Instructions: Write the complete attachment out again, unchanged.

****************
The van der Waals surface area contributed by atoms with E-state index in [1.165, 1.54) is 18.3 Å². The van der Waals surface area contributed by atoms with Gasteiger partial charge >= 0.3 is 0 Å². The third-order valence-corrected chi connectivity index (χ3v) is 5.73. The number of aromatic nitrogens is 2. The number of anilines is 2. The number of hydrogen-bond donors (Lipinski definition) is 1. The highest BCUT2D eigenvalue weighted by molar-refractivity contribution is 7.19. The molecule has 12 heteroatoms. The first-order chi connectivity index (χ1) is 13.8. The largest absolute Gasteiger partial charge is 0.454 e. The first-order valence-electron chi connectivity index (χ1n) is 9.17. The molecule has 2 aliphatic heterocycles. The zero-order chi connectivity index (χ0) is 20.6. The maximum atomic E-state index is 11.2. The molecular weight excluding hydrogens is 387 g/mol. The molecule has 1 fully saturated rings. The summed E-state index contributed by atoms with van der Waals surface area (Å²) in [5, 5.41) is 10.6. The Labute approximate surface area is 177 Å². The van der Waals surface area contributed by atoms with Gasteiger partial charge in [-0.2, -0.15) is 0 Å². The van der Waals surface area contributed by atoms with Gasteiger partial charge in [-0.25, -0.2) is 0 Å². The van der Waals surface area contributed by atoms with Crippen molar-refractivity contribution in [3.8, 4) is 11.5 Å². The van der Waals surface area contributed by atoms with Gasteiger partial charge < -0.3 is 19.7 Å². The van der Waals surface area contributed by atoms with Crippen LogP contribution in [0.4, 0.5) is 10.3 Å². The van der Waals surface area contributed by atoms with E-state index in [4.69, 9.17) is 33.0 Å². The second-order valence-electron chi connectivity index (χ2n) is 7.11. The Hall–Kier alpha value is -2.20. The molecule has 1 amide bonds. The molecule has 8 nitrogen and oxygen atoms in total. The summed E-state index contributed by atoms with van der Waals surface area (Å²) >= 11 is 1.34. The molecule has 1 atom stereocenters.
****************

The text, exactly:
The van der Waals surface area contributed by atoms with E-state index in [1.165, 1.54) is 18.3 Å². The van der Waals surface area contributed by atoms with Gasteiger partial charge >= 0.3 is 0 Å². The third-order valence-corrected chi connectivity index (χ3v) is 5.73. The number of aromatic nitrogens is 2. The number of anilines is 2. The number of hydrogen-bond donors (Lipinski definition) is 1. The highest BCUT2D eigenvalue weighted by molar-refractivity contribution is 7.19. The molecule has 12 heteroatoms. The first-order chi connectivity index (χ1) is 13.8. The largest absolute Gasteiger partial charge is 0.454 e. The first-order valence-electron chi connectivity index (χ1n) is 9.17. The molecule has 2 aliphatic heterocycles. The zero-order chi connectivity index (χ0) is 20.6. The maximum atomic E-state index is 11.2. The molecular weight excluding hydrogens is 387 g/mol. The molecule has 1 fully saturated rings. The summed E-state index contributed by atoms with van der Waals surface area (Å²) in [5, 5.41) is 10.6. The Labute approximate surface area is 177 Å². The van der Waals surface area contributed by atoms with Gasteiger partial charge in [-0.2, -0.15) is 0 Å². The van der Waals surface area contributed by atoms with Gasteiger partial charge in [-0.25, -0.2) is 0 Å². The van der Waals surface area contributed by atoms with Crippen molar-refractivity contribution in [3.8, 4) is 11.5 Å². The van der Waals surface area contributed by atoms with Gasteiger partial charge < -0.3 is 19.7 Å². The van der Waals surface area contributed by atoms with Crippen LogP contribution in [0.4, 0.5) is 10.3 Å². The van der Waals surface area contributed by atoms with E-state index in [4.69, 9.17) is 33.0 Å². The second-order valence-electron chi connectivity index (χ2n) is 7.11. The Hall–Kier alpha value is -2.20. The molecule has 1 amide bonds. The molecule has 8 nitrogen and oxygen atoms in total. The summed E-state index contributed by atoms with van der Waals surface area (Å²) >= 11 is 1.34. The molecule has 1 atom stereocenters.